In a recent CBC podcast, writer Malcolm Gladwell noted that "those of you who are familiar with my writing will know that this practice of talking about X by discussing Y is my only rhetorical move." His recent excellent article in The New Yorker, about scientists who independently discovered or invented things at the same time (via Angela Gunn), is a prime example.
The article is about 7000 words long. Here is Gladwell's thesis statement:
This phenomenon of simultaneous discovery—what science historians call "multiples"—turns out to be extremely common.
You don't get to read that until more than 3500 words have passed: if you skip the title of the piece ("In the Air: Who Says Big Ideas Are Rare?"), Gladwell doesn't tell you what his essay is about until it's more than half over. It's nevertheless fascinating, but even (or perhaps especially) if you have read the title, you might be like me. As you read the first half, you may very well keep thinking, "Yeah, Malcolm, so what's your point?"
His main one is that many inventions and scientific discoveries happen because the time is right. Many people are working on certain types of ideas (the mathematics of changing systems, the relationships of fossil organisms after discovering that the earth is very old, the next step of electrical communications after the telegraph), so it's very likely that someone—maybe several someones—will come up with a key new concept based on those ideas (calculus, evolution by natural selection, the telephone).
I just finished reading Walter Isaacson's wonderful 2007 biography of Albert Einstein, the first published after the release of many of Einstein's private letters and writings. Einstein was so remarkable that his last name has become a noun, a synonym for genius around the world.
Yet of course he didn't generate his world-changing ideas out of the ether (nor, since he disproved the existence of the ether, out of a vacuum). Einstein's synthesis of the ideas of Planck and Mach and Maxwell and others with the experimental results of Faraday, Curie, Michelson and Morley, and still others would have happened eventually. But it might have taken a few decades, and probably a number of eminent scientists, to reveal that atoms actually existed, that light is a wave-particle duality, that gravity can be thought of as the warping of space-time, and the dozens of other ideas that Einstein figured out largely on his own during feverish bursts of creativity in between 1905 and 1917.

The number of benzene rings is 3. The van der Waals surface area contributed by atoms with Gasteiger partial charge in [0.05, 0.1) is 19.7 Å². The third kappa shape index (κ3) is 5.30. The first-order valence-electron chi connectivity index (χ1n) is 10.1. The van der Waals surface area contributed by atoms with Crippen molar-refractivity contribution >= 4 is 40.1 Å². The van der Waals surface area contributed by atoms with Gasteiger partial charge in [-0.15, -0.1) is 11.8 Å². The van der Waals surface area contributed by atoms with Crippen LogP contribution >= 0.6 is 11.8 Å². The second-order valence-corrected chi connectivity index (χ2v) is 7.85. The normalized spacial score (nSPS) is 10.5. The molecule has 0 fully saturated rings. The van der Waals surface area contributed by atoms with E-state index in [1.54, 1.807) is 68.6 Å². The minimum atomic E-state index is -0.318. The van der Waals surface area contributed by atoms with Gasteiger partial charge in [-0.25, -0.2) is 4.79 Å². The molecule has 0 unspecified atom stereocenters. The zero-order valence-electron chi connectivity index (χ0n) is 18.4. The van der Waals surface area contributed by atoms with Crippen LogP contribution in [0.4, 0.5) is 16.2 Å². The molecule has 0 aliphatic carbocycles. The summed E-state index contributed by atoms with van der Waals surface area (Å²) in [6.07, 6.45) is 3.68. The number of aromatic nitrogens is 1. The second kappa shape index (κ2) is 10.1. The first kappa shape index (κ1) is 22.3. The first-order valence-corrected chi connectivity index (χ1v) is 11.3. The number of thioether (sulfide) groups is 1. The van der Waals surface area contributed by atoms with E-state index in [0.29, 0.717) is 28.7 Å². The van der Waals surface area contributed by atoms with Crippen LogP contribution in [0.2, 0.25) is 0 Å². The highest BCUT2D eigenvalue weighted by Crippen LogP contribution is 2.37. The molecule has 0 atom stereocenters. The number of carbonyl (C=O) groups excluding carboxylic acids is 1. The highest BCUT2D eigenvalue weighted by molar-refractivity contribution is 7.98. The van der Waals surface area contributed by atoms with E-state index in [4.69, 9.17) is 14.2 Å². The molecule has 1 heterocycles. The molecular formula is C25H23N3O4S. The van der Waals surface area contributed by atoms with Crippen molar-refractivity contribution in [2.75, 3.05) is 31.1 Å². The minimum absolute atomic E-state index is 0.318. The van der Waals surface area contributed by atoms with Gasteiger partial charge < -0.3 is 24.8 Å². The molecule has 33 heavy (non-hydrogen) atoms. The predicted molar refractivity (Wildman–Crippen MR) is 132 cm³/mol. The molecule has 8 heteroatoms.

Gladwell doesn't talk about Einstein at all, but he also doesn't diminish genius in his article. Rather, he reframes it: someone like Einstein (or Newton, or Kelvin) is brilliant enough to make a wide range of discoveries. To get a similar range of insights or inventions, you'd need a brainstorming session, or a committee, or an "invention session" of smart, but not genius-level, people. And they might not come up with genius-level ideas all at once.
In other words, in science and technology, a genius can do the work of a big group of regular people. And so geniuses often contribute to "multiples," but also do more. Newton and Leibniz both invented calculus, but Leibniz didn't come up with anything like Newton's discoveries in optics or gravity.
Gladwell also has a third point, one that helps distinguish science from art. Namely, that a scientific genius and an artistic genius are different things, even though we use the same word:
You can't pool the talents of a dozen Salieris and get Mozart's Requiem. You can’t put together a committee of really talented art students and get Matisse's "La Danse." A work of artistic genius is singular.
That makes intuitive sense—there is a difference between creating something and discovering something. Einstein himself was profoundly uncomfortable with quantum theory and wave mechanics, even though he established that field of study. He spent the last half of his life fighting against their probabilistic implications. Yet quantum theory was still there, whether Einstein was involved or not.
Conversely, let's take another example that Gladwell doesn't use. Sure, without the Beatles there would still have been some kind of rock and roll after Elvis, and maybe even psychedelia in the '60s. But there wouldn't have been Sgt. Pepper's Lonely Hearts Club Band, nor maybe any record quite like it. (I doubt the Rolling Stones would have made Their Satanic Majesties Request, for instance.)
Similarly, the work of Watson, Crick, and Franklin in discovering DNA was part of a feverish mid-century effort throughout biology to determine what genes might be made of. Somebody was going to find the double helix. But nobody made paintings exactly like Picasso, or sang just like Ella. Without them, maybe no one ever would.
We are social creatures, so the twining influences and effects of our creativity can be hard to tease out. That's part of what's so cool about them.
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